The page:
When is the last time you saw a penny in the street and stopped to pick it up?
Most likely, it’s been awhile, and with good reason. Over time, the penny has lost its value, to the point that the U.S. Government has considered decommissioning the penny as official currency. In fact, it now costs more money to manufacture a penny than that penny is worth.
But what if I told you a penny could be worth as much as $100,000. Would you reconsider? Although not many are in existence, the 1943 Copper Wheat Penny has attained great value amongst collectors–certainly enough to make someone think twice before walking past a lonely penny without at least checking the date.
So what does that have to do with variable annuities?
The penny example is actually a great way to illustrate how a slight change in perspective can lead to innovative new thinking about the benefits these products provide and different ways they can deliver those benefits. As part of this discussion, it’s important to understand that variable annuities can help meet your clients’ long-term retirement goals by providing tax deferral1, a broad range of investment options, a death benefit and guaranteed lifetime income, along with optional riders and benefits that may be available for an additional cost.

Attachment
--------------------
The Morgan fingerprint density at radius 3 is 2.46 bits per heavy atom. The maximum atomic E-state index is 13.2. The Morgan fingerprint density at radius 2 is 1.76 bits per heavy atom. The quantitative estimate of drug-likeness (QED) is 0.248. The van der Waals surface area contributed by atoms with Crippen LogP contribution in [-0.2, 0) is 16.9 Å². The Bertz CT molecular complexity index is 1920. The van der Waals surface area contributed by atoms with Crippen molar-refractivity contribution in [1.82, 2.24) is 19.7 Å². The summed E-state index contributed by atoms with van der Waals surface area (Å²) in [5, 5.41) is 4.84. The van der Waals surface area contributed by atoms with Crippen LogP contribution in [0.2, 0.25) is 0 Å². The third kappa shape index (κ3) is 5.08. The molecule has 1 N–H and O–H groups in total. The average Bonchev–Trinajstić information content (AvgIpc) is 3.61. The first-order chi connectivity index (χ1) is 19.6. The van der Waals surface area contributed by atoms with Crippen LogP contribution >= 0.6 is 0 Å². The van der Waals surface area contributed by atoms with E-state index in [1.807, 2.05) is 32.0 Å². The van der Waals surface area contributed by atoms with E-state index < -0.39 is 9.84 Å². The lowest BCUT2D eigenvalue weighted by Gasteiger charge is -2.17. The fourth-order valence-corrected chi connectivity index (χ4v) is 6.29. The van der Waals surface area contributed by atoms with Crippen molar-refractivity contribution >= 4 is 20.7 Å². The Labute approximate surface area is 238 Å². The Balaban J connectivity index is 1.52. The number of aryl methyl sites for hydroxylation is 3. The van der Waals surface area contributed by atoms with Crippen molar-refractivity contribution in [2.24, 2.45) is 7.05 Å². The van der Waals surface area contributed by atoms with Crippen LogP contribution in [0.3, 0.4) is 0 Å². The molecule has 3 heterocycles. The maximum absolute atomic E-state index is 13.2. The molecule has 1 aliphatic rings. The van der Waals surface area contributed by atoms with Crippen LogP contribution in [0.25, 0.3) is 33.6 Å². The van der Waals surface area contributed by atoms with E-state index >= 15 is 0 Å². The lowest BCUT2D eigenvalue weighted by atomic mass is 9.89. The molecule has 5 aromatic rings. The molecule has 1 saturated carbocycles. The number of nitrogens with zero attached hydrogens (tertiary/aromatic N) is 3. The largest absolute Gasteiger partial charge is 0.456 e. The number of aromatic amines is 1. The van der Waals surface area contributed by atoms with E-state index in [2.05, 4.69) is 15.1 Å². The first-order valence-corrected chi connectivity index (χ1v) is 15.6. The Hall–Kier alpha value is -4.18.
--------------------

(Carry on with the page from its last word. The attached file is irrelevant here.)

Although the annuity industry often notes the innovation that has taken place over the last decade, advancements with living benefits on variable annuities have been slower to occur. In fact, many of today’s living benefits don’t look much different than they did 10 years ago, with several carriers pulling back benefits or leaving the market altogether.
The “arms race” that occurred with living benefits on variable annuities a decade ago has turned into a race for survival today as many carriers seek to deliver the type of innovation that may be needed in today’s low interest rate, high volatility environment–a new way to help protect purchasing power once the contract holder starts taking income.
Traditional guaranteed roll-up benefits have been utilized by many people who own variable annuities within their retirement plan. These benefits, which typically provide an annual increase to the benefit base (a value that may be used to determine income payments), can be an effective way for people to incorporate some guarantees into their retirement planning while continuing to build their contract value.
In the past, product manufacturers have offered consumers higher roll-up amounts and have also increased the frequency with which those roll-ups are awarded. This may be appropriate for people that are still building their retirement savings. Baby boomers–especially those boomers in the crucial transition phase five to 10 years before retirement–need to start thinking about retirement income. Therefore, they may want to review their situation to determine if this type of benefit is appropriate for them.
New perspective leads to innovation
This brings us back to the discussion of how viewing a penny in a new light can trigger different opinions about things we’ve previously taken for granted. For example, new innovations within some living benefits in variable annuity contracts are changing the way we think about generating retirement income.